The 2017 Marin Equity Summit was held on Thursday, November 9th. This was the second annual equity summit focused specifically on disparities in Marin County. Over 200 people attended the summit to listen to powerful and inspiring speakers, and to hold discussions about aspects of inequity in Marin. The ultimate goal for the day was mapping out a Living Equity Agenda for the next year.
Participants broke into working groups to focus on various areas of inequity in Marin County (and elsewhere) issues and to develop a Living Equity Agenda for each topic:
Health care Employment
Racial equity Criminal justice
Food security Immigration
MCHWC’s own Melanie Hamburger led the discussion on health equity, which focused on community-oriented healthcare (including accessible and affordable coverage for all), trauma-informed care, school-based interventions, and maternal health through perinatal services.
The morning keynote speaker was Kaila Love, a hip hop artist, Spoken Word poet, activist, and 10,000 Degrees graduate and curriculum fellow. She talked about her own struggles with inequity in Marin: the culture shock of attending Redwood High School after being sent to live with a relative in Marin, and being homeless and living in her car for seven months while finishing high school. She recalled how an incredible teacher at Tamiscal High School, an alternative school in Larkspur where she transferred after a semester at Redwood (and where the intern writing this article attends), inspired her to apply for college. Rap (initially an acronym for Rhythm And Poetry) has provided a safe space for her. Kaila was accepted into UC Berkeley—the first in her family to go to college—and even performed an original rap at her graduation ceremony in 2014. Throughout her speech, Kaila performed several of her own rap songs (Listen to her debut EP, Beautiful and Disgusting, here).
“My goal is that every student’s setback becomes a jet pack propelling them forward toward educational equity into a world where every person has the opportunity to fulfill their true destiny.”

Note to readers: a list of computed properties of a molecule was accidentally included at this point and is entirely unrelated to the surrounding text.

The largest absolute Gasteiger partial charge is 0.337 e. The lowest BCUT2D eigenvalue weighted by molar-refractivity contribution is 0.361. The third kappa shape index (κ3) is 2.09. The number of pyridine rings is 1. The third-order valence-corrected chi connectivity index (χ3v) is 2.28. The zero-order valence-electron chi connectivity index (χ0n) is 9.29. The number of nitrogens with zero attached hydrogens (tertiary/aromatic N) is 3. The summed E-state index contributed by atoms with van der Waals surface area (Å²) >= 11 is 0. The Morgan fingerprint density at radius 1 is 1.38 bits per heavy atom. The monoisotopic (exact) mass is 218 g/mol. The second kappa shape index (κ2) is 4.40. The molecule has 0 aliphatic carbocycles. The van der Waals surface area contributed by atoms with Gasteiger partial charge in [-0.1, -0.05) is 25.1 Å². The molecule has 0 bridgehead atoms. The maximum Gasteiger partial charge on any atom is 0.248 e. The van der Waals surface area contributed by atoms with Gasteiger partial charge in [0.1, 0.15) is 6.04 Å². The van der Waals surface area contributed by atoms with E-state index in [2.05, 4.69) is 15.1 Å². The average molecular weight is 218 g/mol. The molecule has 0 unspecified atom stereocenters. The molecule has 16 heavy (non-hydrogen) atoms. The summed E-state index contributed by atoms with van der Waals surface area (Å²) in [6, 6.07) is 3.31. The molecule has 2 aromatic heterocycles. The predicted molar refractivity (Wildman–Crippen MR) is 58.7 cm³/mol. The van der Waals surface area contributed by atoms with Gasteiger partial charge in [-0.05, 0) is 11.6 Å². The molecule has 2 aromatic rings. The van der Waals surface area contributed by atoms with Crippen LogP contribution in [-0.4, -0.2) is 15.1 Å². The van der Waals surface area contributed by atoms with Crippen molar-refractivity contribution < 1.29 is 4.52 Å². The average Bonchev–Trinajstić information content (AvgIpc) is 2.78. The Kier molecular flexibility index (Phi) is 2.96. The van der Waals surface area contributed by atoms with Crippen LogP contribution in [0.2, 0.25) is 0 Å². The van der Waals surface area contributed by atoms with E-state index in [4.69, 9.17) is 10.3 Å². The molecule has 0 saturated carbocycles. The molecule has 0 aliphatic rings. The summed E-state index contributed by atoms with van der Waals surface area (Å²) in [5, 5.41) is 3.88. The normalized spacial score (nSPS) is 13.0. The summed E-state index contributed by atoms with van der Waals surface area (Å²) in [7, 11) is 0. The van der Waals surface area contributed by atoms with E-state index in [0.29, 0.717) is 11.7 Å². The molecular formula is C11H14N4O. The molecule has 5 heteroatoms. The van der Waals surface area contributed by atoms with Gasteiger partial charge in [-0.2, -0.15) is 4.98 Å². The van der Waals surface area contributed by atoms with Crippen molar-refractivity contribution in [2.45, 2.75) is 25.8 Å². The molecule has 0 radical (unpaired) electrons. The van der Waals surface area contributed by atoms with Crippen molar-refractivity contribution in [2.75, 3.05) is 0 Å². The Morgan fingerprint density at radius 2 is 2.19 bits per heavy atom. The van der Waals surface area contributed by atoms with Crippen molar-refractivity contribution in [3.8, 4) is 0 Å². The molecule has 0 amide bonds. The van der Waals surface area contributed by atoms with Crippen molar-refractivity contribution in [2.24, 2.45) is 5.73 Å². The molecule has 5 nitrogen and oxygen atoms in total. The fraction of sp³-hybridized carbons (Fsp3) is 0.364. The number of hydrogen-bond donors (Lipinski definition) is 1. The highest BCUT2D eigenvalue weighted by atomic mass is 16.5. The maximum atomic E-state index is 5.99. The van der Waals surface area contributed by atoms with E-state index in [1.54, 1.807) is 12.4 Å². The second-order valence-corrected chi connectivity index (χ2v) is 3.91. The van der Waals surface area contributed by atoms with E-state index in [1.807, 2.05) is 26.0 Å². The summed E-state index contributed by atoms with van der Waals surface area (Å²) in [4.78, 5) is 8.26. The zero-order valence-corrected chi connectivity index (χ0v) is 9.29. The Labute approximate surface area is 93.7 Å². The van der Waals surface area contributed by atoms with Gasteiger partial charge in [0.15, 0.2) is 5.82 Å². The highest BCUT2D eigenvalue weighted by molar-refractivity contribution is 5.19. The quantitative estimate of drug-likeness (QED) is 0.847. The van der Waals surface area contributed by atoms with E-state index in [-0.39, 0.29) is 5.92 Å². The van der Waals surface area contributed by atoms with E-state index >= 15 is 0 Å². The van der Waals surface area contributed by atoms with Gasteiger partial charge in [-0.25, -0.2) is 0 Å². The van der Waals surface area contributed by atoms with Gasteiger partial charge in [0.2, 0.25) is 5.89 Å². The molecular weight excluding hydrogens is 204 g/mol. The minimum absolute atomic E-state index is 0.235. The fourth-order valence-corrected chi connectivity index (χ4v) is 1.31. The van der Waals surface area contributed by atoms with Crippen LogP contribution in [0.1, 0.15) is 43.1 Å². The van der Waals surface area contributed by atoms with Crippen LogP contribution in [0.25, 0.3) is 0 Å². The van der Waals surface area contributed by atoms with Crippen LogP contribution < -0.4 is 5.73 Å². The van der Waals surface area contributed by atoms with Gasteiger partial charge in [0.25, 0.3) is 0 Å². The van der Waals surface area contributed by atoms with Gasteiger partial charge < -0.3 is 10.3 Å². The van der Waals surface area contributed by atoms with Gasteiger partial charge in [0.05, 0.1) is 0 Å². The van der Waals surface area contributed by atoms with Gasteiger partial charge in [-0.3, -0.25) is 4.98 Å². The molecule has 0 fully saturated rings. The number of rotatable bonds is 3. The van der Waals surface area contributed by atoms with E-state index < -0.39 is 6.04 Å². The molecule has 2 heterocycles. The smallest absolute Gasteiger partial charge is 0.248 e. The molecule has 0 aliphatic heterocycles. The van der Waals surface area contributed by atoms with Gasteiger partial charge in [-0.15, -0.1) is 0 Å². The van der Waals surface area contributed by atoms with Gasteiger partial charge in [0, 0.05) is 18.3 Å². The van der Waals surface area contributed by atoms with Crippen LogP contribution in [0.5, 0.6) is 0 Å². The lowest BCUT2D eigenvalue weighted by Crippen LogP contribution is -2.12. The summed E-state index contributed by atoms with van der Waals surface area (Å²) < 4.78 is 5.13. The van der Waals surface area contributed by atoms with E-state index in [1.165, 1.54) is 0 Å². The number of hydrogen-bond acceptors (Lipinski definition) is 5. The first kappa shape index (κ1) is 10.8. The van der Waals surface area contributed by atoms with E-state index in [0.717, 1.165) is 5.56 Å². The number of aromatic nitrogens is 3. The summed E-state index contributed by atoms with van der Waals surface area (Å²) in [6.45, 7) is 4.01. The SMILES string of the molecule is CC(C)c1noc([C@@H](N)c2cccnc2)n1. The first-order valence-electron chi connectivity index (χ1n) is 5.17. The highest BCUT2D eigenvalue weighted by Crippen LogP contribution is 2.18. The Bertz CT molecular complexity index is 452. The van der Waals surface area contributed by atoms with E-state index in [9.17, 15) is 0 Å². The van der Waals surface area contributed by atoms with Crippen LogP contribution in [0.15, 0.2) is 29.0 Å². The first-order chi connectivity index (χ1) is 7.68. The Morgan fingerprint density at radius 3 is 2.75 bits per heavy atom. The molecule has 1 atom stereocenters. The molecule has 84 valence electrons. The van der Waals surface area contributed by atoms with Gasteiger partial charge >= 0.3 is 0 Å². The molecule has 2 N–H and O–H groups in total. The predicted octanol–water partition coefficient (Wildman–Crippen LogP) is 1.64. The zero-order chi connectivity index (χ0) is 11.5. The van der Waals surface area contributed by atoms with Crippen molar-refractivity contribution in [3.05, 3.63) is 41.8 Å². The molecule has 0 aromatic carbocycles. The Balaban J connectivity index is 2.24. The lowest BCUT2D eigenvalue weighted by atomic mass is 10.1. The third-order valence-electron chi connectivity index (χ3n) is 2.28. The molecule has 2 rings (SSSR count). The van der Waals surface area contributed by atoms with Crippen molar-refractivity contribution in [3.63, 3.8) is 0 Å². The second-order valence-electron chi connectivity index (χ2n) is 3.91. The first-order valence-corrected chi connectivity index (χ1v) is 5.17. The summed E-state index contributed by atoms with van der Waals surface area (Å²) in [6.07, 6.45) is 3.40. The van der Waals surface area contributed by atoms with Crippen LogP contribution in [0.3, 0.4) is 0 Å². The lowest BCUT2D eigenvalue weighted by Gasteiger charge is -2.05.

– Kaila Love
The afternoon keynote speaker was dr. john a. powell, the director of the UC Berkeley Haas Institute for a Fair and Inclusive Society and a professor of Law, African American Studies, and Ethnic Studies. He spoke about “othering,” the process that we use to separate ourselves from those who aren’t like us, and how “othering” reinforces inequity. Different parts of our brains are activated by seeing someone of an “other” group; we literally don’t recognize them as the same human being as ourselves. dr. powell also discussed how empathy and love are some of the most powerful tools we can use to stop “othering” and reduce inequality.
“To achieve transformative change, we must create an environment in which everyone belongs – belonging is the greatest gift society can give us.”
– dr. john a. powell
Some of the other incredible speakers at this year’s Marin Equity Summit:
- Sylvie Knepler, the adopted Chinese daughter of Jewish parents, recalled the racism she encountered growing up in Marin and the frustration of constantly being asked “So where are you from?” and being told, “You all look alike.” She also highlighted the importance of humor when faced by these injustices.
- Jessica Jackson Sloan, the mayor of Mill Valley, stressed the power individuals have to create change and shared some of the equity policies she has championed, like passing an ordinance mandating that 1 in 4 new housing units in Mill Valley must be affordable.
- Dr. Felicia Chavez of Systems Thinking Marin talked about the importance of shifting our consciousness from ego-system (self) to eco-system (community) awareness.
- Leslie Garcia, a student at Sacramento State University talked about the challenges of growing up as the daughter of Mexican immigrant and being the first in her family to attend college. “As the oldest one in my family, I have a big responsibility,” Garcia said. “I usually help my parents when they’re trying to communicate something that is hard for them because of the language.” She also shared a story about being in an honors English class at San Rafael High School when the teacher seated the few Latino students in one corner in the back.
- Zach McRae of the San Francisco Foundation addressed some of the funding aspects of fighting inequity.
- Barbara Clifton Zarate of the Marin Community Foundation recapped the day and inspired participants to continue their fight for equity.
- Representatives from the County also presented about what Marin County government is doing to combat inequity, including increasing diversity, providing cultural competency trainings, revitalizing parks, and establishing many library programs.
Read this article in the Marin IJ about the Marin Equity Summit.
See more photos on the Marin Equity Summit Facebook page.
Learn more about each issue area with this summary of ways you can take action, resources to learn more and organizations doing the work for each aspect of equity.